What is possible when we create solutions with people, rather than for them? We’re interested in finding out, which is why we’ve launched Aging by Design, a program to improve the health of vulnerable older adults that uses a process called Design Thinking.
Design Thinking is an approach to problem solving that puts the needs of people experiencing a problem at the core. It provides a toolkit for deeply understanding people’s needs and experiences, generating ideas to meet those needs, and then implementing innovative and practical solutions.
From some of our previous work and research around the needs of vulnerable older adults, we learned that developing programs and interventions that reach this group of individuals can be challenging.
So this program is designed to spur creativity and innovation by supporting organizations who serve older adults in designing, testing and implementing new or re-imagined approaches to reducing Triggers of Decline such as falls, medication errors and lack of caregiver support.
But this is a new approach for our Foundation, so instead of asking for a traditional application or proposal, we asked interested organizations to first come to a Design Day workshop to learn about Design Thinking and how to apply it.
After Design Day, the Health Foundation and our interested community partners embark on a six-month learning phase that will shape the future of Aging by Design, as well as other programs and funding opportunities.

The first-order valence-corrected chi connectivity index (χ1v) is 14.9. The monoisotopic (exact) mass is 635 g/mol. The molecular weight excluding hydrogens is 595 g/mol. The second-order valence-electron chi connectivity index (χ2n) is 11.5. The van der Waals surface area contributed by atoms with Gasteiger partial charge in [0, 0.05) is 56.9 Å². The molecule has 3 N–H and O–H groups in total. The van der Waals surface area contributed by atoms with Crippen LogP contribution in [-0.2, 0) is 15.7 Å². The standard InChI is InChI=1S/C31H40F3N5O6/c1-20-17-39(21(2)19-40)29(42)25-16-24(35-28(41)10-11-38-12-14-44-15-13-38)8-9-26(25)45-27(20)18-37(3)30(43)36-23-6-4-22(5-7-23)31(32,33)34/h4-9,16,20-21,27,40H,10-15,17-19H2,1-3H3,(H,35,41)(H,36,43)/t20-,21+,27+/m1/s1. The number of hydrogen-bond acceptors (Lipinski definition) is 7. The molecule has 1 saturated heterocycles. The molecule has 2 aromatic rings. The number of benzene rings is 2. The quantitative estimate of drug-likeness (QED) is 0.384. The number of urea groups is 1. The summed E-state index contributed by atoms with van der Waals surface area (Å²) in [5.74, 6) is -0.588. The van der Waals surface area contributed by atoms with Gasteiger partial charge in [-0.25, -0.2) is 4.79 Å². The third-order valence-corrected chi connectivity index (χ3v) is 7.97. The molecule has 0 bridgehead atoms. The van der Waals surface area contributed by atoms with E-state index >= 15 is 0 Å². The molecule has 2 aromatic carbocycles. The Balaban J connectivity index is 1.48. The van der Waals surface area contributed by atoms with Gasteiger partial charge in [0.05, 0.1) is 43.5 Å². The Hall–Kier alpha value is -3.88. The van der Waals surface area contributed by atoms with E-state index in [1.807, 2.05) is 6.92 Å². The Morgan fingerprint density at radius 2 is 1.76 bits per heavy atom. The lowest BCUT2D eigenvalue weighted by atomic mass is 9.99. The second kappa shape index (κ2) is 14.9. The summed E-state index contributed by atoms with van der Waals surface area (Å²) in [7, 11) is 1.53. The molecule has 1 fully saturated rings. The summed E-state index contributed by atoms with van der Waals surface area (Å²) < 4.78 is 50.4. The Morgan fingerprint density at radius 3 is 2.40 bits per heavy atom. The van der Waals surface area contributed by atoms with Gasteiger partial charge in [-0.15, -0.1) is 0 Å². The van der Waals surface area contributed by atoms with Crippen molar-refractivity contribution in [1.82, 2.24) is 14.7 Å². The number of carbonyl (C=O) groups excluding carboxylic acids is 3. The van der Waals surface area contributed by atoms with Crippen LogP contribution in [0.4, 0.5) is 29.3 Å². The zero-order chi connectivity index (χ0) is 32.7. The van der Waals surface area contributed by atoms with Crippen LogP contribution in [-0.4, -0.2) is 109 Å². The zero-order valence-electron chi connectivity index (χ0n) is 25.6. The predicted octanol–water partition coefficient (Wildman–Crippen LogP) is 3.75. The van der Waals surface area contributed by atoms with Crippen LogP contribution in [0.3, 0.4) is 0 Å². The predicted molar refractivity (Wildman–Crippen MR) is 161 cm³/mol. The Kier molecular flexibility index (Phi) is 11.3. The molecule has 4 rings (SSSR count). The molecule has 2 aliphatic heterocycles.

During this learning phase, our community partners will have put what they learned at Design Day into action by working with the older adults they serve to capture their stories, experiences, needs and preferences. Our partners will receive coaching and technical assistance throughout the process to ensure that they are comfortable and confident as they put their new skills to work.
At the end of the six months, community partners who participated in Design Day and contributed to the learning phase will be invited to submit proposals for Aging by Design’s implementation phase.
We anticipate selecting seven to 10 projects, which will receive grant funding over a two-year period. Grantees will also receive support to further embed human-centered design into their organization’s work through continuous coaching, technical assistance, and shared learning between Aging by Design grantees.
Grants will be awarded only after partner organizations are trained in a human-centered design process and complete the learning phase.
Want to know more? Get staff perspectives, view training presentations and download resources at agingbydesign.info.
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